U.S. Supreme Court to Decide Rare Family Law Case
The United States Supreme Court rarely hears family law cases, so the few family law cases the nine justices do take are worth examining. One of the first cases on the Supreme Court’s docket in 2013 involves an unusual twist for family law. Most child custody cases are decided by the “best interests of the child” standard; the party which obtains custody is the party most likely to provide a healthy and happy home for the child. Unlike the rest of the law, there are very few exceptions to the child’s best interest standard. Capobianco v. Brown, however, will examine one of the few exceptions which does exist.
In 2009, Matt and Melanie Capobianco adopted an infant named Veronica after Veronica’s birth mother relinquished parental rights. Veronica stayed with the Capobiancos for two years until her biological father, Dusten Brown, returned from military service in Iraq and contested custody over his daughter. Brown wanted custody of his child even though the veteran had signed papers relinquishing parental rights before Veronica was even born. Brown’s intentions and understanding of the legal papers is not clear, although it appears Brown had initially believed he was only signing away his obligation to pay child support. However, Brown’s former fiancée, Veronica’s birth mother, had claimed she would raise the child on her own.
Since Brown had apparently given up his parental rights, his attorney found a creative solution: the Indian Child Welfare Act (ICWA). The act creates an exception, or at least a statutory preference, to the child’s best interests standard for Indian children. Critics of the law say it replaces the child’s interests for the interests of Indian tribes. Dusten Brown is a member of a Cherokee tribe. Social service agents had been unaware of Veronica’s cultural background because her biological mother had neglected to mention that fact. If Brown is successful in triggering the ICWA, the act would restore an Indian child to the custody of parent within an Indian tribe. South Carolina’s Supreme Court had ruled for Brown, who promptly took Veronica with him to Oklahoma. The Capobiancos have appealed to the United States Supreme Court.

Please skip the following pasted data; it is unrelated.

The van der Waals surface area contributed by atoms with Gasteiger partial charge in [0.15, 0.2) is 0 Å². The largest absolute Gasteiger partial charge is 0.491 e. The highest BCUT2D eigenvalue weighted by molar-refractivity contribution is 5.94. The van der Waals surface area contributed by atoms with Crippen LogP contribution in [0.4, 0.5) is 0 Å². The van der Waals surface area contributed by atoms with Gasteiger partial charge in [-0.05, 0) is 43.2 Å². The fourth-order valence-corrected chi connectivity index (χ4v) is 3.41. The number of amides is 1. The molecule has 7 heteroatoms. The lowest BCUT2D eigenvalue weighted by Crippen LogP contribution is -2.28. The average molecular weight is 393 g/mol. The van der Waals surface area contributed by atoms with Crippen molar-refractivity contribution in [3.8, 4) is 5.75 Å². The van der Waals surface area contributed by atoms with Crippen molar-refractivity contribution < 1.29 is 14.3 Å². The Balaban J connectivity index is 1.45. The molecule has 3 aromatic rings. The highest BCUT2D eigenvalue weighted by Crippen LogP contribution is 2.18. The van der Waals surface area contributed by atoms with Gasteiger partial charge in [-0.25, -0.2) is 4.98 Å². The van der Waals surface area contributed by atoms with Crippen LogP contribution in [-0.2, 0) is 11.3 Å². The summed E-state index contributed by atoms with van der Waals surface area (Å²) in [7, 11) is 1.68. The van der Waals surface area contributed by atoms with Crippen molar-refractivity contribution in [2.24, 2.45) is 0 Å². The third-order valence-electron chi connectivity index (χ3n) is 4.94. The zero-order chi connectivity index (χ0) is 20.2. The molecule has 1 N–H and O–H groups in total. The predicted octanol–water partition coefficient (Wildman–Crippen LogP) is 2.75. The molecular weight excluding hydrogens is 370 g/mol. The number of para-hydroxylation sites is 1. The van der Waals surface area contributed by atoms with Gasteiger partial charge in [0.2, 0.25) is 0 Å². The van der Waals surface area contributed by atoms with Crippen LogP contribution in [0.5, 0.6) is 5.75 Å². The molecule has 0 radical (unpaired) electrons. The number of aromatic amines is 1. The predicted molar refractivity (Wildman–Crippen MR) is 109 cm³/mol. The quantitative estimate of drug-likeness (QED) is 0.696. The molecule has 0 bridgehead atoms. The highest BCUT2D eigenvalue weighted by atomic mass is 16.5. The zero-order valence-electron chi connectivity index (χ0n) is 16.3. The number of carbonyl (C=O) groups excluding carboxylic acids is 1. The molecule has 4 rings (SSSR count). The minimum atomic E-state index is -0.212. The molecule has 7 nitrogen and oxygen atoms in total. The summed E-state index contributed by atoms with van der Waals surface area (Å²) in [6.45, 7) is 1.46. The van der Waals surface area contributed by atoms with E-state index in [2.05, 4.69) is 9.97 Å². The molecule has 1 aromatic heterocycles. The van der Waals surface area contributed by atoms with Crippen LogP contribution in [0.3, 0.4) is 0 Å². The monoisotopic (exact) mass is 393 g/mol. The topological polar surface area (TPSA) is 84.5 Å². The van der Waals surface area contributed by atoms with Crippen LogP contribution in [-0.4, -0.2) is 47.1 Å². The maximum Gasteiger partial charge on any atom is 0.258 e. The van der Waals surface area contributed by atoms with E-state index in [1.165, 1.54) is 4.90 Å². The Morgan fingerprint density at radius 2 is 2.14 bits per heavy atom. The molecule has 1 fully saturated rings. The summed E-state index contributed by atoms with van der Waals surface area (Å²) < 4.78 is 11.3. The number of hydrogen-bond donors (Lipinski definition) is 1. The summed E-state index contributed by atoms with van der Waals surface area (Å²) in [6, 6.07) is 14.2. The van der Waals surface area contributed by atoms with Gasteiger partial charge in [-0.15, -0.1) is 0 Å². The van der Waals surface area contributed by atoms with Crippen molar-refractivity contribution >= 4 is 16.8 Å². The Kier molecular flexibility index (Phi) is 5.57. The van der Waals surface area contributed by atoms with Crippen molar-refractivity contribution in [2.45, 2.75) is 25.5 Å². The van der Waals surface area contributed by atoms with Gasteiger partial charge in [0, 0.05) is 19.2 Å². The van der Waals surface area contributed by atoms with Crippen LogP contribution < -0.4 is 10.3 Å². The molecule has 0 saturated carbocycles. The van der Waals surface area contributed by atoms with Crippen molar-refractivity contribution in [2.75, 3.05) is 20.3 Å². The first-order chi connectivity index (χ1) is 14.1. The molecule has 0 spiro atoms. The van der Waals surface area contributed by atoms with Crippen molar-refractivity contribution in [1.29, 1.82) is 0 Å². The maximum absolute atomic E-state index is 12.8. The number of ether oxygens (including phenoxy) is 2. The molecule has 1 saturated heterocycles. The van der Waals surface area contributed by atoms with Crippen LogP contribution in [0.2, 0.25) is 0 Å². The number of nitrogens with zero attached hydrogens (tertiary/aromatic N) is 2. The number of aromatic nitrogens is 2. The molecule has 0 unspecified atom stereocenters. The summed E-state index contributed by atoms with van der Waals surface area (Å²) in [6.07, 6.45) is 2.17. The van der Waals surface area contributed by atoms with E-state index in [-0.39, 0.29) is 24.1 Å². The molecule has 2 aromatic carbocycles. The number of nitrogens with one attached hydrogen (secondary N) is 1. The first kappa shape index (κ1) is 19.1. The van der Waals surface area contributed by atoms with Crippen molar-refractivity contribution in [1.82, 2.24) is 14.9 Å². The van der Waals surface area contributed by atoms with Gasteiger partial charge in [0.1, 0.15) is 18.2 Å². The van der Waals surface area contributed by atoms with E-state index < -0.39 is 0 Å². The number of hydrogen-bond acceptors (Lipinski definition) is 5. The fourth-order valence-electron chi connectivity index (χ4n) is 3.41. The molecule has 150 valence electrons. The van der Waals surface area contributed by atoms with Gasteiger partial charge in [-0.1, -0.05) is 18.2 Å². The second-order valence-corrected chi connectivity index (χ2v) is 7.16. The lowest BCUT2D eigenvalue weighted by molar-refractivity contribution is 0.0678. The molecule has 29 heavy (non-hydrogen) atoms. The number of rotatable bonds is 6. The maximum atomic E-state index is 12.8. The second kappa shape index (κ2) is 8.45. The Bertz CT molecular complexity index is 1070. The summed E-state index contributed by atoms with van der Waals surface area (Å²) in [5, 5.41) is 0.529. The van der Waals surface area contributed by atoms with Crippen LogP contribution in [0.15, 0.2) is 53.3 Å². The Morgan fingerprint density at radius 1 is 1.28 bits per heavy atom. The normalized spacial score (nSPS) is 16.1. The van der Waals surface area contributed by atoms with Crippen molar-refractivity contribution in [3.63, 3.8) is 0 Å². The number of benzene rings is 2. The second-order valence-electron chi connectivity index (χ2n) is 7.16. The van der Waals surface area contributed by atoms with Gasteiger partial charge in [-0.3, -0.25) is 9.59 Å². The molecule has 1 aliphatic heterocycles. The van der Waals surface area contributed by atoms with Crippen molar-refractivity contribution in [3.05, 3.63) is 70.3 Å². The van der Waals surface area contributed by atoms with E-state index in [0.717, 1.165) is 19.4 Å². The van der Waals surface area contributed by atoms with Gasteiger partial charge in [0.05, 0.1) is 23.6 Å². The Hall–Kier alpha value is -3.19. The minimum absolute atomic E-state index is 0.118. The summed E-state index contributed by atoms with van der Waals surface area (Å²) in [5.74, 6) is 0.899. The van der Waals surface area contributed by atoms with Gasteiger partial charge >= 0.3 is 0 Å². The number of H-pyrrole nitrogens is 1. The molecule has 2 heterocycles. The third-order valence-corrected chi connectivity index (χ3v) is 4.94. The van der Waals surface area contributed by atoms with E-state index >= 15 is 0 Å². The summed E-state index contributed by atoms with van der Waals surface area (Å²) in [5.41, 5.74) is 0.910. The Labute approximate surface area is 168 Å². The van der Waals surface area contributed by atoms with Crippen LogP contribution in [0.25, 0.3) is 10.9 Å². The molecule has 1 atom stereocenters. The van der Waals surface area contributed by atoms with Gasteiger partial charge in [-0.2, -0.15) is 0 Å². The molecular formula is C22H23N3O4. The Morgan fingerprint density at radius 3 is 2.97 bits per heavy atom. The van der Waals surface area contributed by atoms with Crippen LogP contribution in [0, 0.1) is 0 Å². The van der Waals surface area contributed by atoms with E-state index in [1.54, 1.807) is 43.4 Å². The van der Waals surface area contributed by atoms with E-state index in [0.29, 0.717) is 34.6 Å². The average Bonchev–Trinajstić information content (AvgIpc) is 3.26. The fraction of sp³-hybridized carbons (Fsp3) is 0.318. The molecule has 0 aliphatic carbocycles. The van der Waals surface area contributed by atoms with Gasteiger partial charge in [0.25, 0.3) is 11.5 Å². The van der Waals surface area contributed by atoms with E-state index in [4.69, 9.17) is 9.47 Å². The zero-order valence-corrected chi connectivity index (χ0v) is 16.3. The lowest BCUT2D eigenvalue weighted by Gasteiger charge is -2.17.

Brown had signed a contract giving up custody of his daughter, but it appears at first glance that the ICWA is a public policy which can void an agreement. A lower court case in 2008 makes preservation of Indian tribes a compelling state interest, although the survival of the Indian tribe must be in question. That reading is in line with Congressional intent though, since Congress had passed the ICWA specially to preserve Indian tribes. It would be absurd if federal law could be avoided through the mere use of a contract.
Despite the historical and legal arguments though, no exception to the child’s best interest standard should exist. The entire point of the standard is to ensure that adults do not place their own selfish desires over the needs of a child. Preserving cultural identity is just as much of an egoistic enterprise as using child custody as a means to hurt a former spouse. A child does not “belong” to a culture anymore than a child belongs to a sports team or religion. Culture should be an identity that an individual can adopt for themselves rather than an identity forced onto them by their parents.
Brown would argue that the child’s best interest standard has been abused in the past. The ICWA was passed because it was assumed that Indian culture was never in the child’s best interest, leading to many Indian children being removed from their parents for no real reason other than racism. Brown would argue that the ICWA is not an exception to the rule, but a preference by the law to placed Indian children with Indian parents where possible.
There is no doubt that those previous generations made many racist assumptions and that this generation should not delude themselves into believing they are somehow better than their ancestors. Giving preferences according to blood is not different from treating others poorly because of their culture though. If Brown is truly the best possible parent for Veronica, Brown should receive custody. Let us leave race out of the picture though.